The forest is the subject of a growing social interest in Europe, while at the same timeless and less citizens have any concrete connection with forest management, and even with any productive activity based on living resources. This tension between great interest and concern, on the one hand, and capacities to understand the functioning, dynamics and management of the forest on the other, is problematic. Indeed, it leads to growing conflicts and misunderstanding between citizens, forest researchers and forest managers, impairing our collective capacity to set up the new forest deal that is required by the ecological transition. This tension is perceived by community elected representatives, who want to play the role of mediators between their population and the forest and wood sector. However, many of them lack appropriate support, training, and tools for achieving such a goal. This situation fostered the development of initiatives such as, for example, the one carried out by the French Forest Service in order to provide training sessions and resources for the majors of forest owning communities.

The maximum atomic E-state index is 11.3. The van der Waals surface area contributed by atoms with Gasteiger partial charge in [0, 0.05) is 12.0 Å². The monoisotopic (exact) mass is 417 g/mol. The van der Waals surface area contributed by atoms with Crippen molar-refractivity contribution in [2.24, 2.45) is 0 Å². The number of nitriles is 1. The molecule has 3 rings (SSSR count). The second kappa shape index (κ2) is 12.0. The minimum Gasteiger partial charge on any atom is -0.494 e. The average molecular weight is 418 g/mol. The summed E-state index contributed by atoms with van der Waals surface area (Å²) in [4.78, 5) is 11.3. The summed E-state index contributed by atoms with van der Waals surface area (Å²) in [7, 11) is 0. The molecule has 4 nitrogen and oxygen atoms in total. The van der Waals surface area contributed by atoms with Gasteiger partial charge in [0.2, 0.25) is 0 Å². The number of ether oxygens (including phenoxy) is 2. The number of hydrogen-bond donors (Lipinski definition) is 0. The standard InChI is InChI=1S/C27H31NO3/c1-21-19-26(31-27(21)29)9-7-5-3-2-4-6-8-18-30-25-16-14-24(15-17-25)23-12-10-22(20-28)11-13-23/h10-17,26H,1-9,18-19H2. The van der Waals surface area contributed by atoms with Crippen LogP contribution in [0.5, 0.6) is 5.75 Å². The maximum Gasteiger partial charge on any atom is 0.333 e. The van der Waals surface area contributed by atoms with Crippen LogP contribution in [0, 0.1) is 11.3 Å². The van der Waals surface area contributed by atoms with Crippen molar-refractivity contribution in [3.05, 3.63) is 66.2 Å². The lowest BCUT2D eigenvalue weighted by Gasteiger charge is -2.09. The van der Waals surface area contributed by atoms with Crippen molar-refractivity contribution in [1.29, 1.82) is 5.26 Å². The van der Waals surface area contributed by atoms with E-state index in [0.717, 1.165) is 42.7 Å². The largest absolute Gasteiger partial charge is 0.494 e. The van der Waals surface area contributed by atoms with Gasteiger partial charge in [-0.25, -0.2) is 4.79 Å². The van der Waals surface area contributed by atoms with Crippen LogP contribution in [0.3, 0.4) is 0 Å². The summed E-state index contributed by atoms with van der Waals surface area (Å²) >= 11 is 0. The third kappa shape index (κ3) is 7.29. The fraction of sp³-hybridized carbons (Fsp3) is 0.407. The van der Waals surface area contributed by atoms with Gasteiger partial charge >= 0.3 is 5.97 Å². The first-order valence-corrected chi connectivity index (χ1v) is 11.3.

Professionals of the wood transformation sector are also feeling increasing social pressure in relation to the impact on the forest of the wood supply required by their activity. They must now report about the provenance of the wood and the sustainability of the forest management that provide this wood. This increasing need for additional training that affects citizens without a formal background in forestry (e.g., community representatives and several types of professionals in the forestry domain mentioned before), also concerns graduates from our Higher Education Institutions. Indeed, the forestry domain is multifaceted and requires knowledge from more and more disciplines, thus requiring graduates in forestry to permanently receive further training. One promising approach for addressing this additional need for training in the forestry domain, even for people without a formal background in the domain, is the so-called citizen science. The term citizen science refers to research projects that engage large amounts of individuals, not necessarily trained as scientists, in “collecting, categorizing, transcribing, or analyzing scientific data. Citizen Science is considered part of the Open Science initiative of the European Union, one of the pillars of the strategy for “Shaping Europe’s digital future”. Indeed, the European Union funds the EU-citizen.science portal, a repository of relevant Citizen Science resources and projects around the world. Citizen Science projects may have a significant scientific impact since they can generate scientific data “at scales or resolutions unattainable by individual researchers or research teams”. But, in addition, there is a strong interest in Citizen Science as a way of improving science and environmental education. Indeed, participation in Citizen Science projects seems to improve not only scientific knowledge and the acquisition of scientific skills in general, but it can also play a specific key role in the widespread understanding of conservation issues. This is the case of Citizen Science applications and initiatives that address different areas of Forestry: inventories, pest-resistance, prevention and identification of tree damage... Citizen Science can also bring interesting possibilities for learning when integrated with formal curricula. This is the case of recent research works that showcase the potential benefits of engaging primary and secondary education students in Citizen Science projects as part of school learning activities. However, the potential of Citizen Science as part of the formal training of Forestry professionals at Higher Education is still underexplored. The VirtualForests Strategic Partnership aims at 1)exploring how Citizen Science initiatives can be aligned with the formal curriculum of Forestry Engineers in different European Higher Education systems; and, 2)proposing teaching “best practices” for the design of learning activities that can happen in physical spaces “out-the-classroom”, based on the use of existing Citizen Science mobile applications. Different mobile apps have developed across Europe to engage citizens in the forest and natural resources management. The focus has been facilitating the participation in comonitoring and co-management VirtualForests will focus on the use of the Silvalert Citizen Science mobile app, developed by our consortium, for illustrating and evaluating this integration between Citizen Science and the formal training of Forestry Engineers. Silvalert app is designed to facilitate that citizens co-register forest tree damages. The user can be any citizen reporting any kind of damage (discoloration, damages to trunks, fires…). Based on where the damages are collected, they can be forwarded to regional health services and shared with relevant scientists. Students can register and be trained